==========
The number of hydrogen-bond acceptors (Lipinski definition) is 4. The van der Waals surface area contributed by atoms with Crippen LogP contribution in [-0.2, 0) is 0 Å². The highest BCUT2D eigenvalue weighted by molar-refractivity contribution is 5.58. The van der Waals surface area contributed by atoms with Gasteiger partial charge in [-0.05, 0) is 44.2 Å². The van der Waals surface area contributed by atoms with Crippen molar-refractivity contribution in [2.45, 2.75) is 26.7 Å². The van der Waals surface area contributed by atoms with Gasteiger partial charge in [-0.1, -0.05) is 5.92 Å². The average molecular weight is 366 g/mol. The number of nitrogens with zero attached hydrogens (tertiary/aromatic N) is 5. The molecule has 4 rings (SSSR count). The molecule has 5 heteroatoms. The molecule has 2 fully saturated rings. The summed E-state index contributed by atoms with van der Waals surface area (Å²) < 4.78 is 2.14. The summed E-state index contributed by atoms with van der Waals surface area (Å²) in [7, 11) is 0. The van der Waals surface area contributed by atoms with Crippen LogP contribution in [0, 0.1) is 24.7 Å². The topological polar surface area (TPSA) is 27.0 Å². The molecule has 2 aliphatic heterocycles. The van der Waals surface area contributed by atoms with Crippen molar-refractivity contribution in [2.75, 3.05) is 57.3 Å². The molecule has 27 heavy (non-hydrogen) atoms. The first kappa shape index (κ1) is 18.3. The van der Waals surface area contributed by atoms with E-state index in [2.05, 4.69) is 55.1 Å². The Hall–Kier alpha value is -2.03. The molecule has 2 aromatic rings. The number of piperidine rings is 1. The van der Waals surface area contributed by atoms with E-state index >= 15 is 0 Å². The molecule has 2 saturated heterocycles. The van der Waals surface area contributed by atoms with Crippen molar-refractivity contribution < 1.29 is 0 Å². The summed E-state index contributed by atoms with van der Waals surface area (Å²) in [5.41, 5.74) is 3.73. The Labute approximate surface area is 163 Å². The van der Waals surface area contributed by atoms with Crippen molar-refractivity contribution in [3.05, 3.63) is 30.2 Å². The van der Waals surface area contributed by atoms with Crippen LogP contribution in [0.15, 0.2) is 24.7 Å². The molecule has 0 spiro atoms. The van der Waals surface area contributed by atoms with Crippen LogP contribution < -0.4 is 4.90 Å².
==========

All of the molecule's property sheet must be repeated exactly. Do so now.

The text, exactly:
The number of hydrogen-bond acceptors (Lipinski definition) is 4. The van der Waals surface area contributed by atoms with Crippen LogP contribution in [-0.2, 0) is 0 Å². The highest BCUT2D eigenvalue weighted by molar-refractivity contribution is 5.58. The van der Waals surface area contributed by atoms with Gasteiger partial charge in [-0.05, 0) is 44.2 Å². The van der Waals surface area contributed by atoms with Crippen molar-refractivity contribution in [2.45, 2.75) is 26.7 Å². The van der Waals surface area contributed by atoms with Gasteiger partial charge in [-0.1, -0.05) is 5.92 Å². The average molecular weight is 366 g/mol. The number of nitrogens with zero attached hydrogens (tertiary/aromatic N) is 5. The molecule has 4 rings (SSSR count). The molecule has 5 heteroatoms. The molecule has 2 fully saturated rings. The summed E-state index contributed by atoms with van der Waals surface area (Å²) < 4.78 is 2.14. The summed E-state index contributed by atoms with van der Waals surface area (Å²) in [7, 11) is 0. The van der Waals surface area contributed by atoms with Crippen LogP contribution in [0, 0.1) is 24.7 Å². The topological polar surface area (TPSA) is 27.0 Å². The molecule has 2 aliphatic heterocycles. The van der Waals surface area contributed by atoms with Crippen molar-refractivity contribution in [2.75, 3.05) is 57.3 Å². The molecule has 27 heavy (non-hydrogen) atoms. The first kappa shape index (κ1) is 18.3. The van der Waals surface area contributed by atoms with E-state index in [2.05, 4.69) is 55.1 Å². The Hall–Kier alpha value is -2.03. The molecule has 2 aromatic rings. The number of piperidine rings is 1. The van der Waals surface area contributed by atoms with E-state index >= 15 is 0 Å². The molecule has 2 saturated heterocycles. The van der Waals surface area contributed by atoms with Crippen molar-refractivity contribution < 1.29 is 0 Å². The summed E-state index contributed by atoms with van der Waals surface area (Å²) in [5.41, 5.74) is 3.73. The Labute approximate surface area is 163 Å². The van der Waals surface area contributed by atoms with Crippen molar-refractivity contribution in [3.05, 3.63) is 30.2 Å². The van der Waals surface area contributed by atoms with Crippen LogP contribution in [0.15, 0.2) is 24.7 Å². The molecule has 0 spiro atoms. The van der Waals surface area contributed by atoms with Crippen LogP contribution < -0.4 is 4.90 Å².